Stress can cause us to grind teeth at night, leading to severe tooth damage. This damage could cause a need for a root canal or extraction. Canker sores can also be brought on by stress, even though the exact cause is unknown. Stress can even cause our bodies to not produce enough saliva, often leading to dry mouth. 
Other stress related problems linked to our oral health are: Burning Mouth Syndrome (which is identified as a burning sensation on the tongue, lips, gum, or palate), viral infections, causing white lines, sores, and ulcers in the mouth, bad habits such as, biting nails or chewing ice, and TMJ. While many of us know that grinding our teeth can lead to TMJ, emotional factions can also trigger symptoms. In the long-term, stress has also been proven to show effects on our immune system, increasing our susceptibility to periodontal disease.
As you can see, stress and oral health go hand in hand, but stress can also affect us indirectly. Patients who are stressed often tend to neglect their oral hygiene routines. When you have too many things consuming you, you tend to forget to brush or floss, correctly. When you are running from place to place and there is not enough time in the day, you tend to eat poorly. Poor diets usually consist of sugary or carbohydrate foods, which promote tooth decay.
On the flip side, dental problems can increase our levels of stress and anxiety. Our ability to tolerate pain is compromised, as our bodies struggle to adapt to stressful situations, causing extreme tooth pain during times of stress.
April is Stress Awareness Month. Now that you know how stress can cause bad oral health, let’s look at what you can do to de-stress. Slow down and take some time for yourself, and tackle one issue at a time. When feeling stressed, don’t forget about your dental health. Focus on your hygiene regimen and never use smoking or alcohol as stress relievers, as those, too, can cause damage to your oral health. Take proper measures to reduce stress like eating a healthy diet, exercising and getting plenty of sleep.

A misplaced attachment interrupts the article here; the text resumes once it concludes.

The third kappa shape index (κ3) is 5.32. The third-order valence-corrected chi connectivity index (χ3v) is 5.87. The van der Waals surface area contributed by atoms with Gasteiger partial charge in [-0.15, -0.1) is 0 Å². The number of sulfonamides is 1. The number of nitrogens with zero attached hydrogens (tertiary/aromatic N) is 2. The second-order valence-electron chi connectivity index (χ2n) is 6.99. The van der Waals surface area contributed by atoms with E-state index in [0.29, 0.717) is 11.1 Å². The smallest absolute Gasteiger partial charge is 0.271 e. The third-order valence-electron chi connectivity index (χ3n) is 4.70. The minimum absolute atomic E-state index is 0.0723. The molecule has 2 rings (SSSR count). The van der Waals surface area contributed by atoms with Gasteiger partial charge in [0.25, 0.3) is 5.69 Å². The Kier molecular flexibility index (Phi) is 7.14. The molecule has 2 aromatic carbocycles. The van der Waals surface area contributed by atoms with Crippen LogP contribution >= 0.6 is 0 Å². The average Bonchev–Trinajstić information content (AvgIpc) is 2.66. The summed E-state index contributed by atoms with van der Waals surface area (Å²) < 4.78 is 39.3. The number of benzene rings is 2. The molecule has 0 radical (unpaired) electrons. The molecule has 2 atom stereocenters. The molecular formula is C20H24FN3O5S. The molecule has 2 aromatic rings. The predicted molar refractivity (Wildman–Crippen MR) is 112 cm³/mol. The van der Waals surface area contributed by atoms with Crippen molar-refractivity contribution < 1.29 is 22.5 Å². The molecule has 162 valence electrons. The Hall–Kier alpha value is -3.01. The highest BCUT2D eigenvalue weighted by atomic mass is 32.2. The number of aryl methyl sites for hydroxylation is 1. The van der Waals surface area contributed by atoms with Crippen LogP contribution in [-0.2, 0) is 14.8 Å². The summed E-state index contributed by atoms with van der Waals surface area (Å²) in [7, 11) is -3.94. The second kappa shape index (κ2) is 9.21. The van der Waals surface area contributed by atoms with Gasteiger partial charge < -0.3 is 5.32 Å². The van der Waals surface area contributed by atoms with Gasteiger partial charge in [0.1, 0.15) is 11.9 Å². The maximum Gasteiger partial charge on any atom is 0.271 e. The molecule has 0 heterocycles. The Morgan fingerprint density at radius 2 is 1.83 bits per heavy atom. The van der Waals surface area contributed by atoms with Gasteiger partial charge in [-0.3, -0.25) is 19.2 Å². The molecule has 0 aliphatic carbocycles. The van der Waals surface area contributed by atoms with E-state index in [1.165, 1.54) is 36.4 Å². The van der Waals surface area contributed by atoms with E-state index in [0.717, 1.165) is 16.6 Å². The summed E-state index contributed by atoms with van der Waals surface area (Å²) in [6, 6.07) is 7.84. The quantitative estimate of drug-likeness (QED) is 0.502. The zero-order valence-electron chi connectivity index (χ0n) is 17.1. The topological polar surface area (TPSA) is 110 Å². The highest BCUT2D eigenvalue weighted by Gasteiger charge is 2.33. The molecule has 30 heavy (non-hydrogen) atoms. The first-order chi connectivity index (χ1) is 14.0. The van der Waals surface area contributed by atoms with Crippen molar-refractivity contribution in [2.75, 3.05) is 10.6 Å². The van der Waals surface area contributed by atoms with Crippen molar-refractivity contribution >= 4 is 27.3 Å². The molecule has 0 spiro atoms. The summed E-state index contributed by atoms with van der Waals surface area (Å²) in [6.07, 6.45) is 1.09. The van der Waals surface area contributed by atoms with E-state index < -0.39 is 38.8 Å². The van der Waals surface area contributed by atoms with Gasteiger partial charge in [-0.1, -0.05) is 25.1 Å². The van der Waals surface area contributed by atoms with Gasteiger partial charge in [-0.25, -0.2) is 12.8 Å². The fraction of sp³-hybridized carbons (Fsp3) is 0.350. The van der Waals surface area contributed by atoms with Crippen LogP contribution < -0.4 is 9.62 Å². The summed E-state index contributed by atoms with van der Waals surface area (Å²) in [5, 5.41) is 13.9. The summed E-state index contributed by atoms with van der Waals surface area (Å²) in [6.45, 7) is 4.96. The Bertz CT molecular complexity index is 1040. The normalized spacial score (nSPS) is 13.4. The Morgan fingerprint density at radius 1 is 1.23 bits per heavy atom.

If you are worried that stress is affecting your oral health, see your dentist. They can help you tackle your oral health issues and start you on a regimen that works for you.

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Oral Wellness and Essential Oils

Lemon-Essential-OilOral wellness is a good indicator of one’s overall health. There are several benefits of using essential oils for oral wellness, both in a dental setting and in your home.

What are essential oils?

Essential oils are naturally occurring, volatile aromatic compounds found in the seeds, bark, stems, roots, flowers, and other parts of plants. Not only do they give plants their distinctive smells, essential oils protect plants and play a role in plant pollination. These essential oils are distilled from the plant for our benefits and have been used since the Egyptian times. The Egyptians were some of the first people to use aromatic essential oils extensively in medical practice, beauty treatment, food preparation, and religious ceremony.

Studies have shown great benefits with using essential oils in a professional setting through aromatherapy and during care. Aromatherapy not only makes the room smell more inviting, it has a positive effect overall. Most people associate the  smell of a dental office with discomfort or a bad experience. People react differently to different smells because smell is controlled largely by the limbic part of our brains and our reactions to smell is largely dependent on our memories that have been connected to that smell from our past. When essential oils are diffused in the waiting room people enjoy walking in because the “bad” dental smell is gone and the good memories of the essential oils takes their place.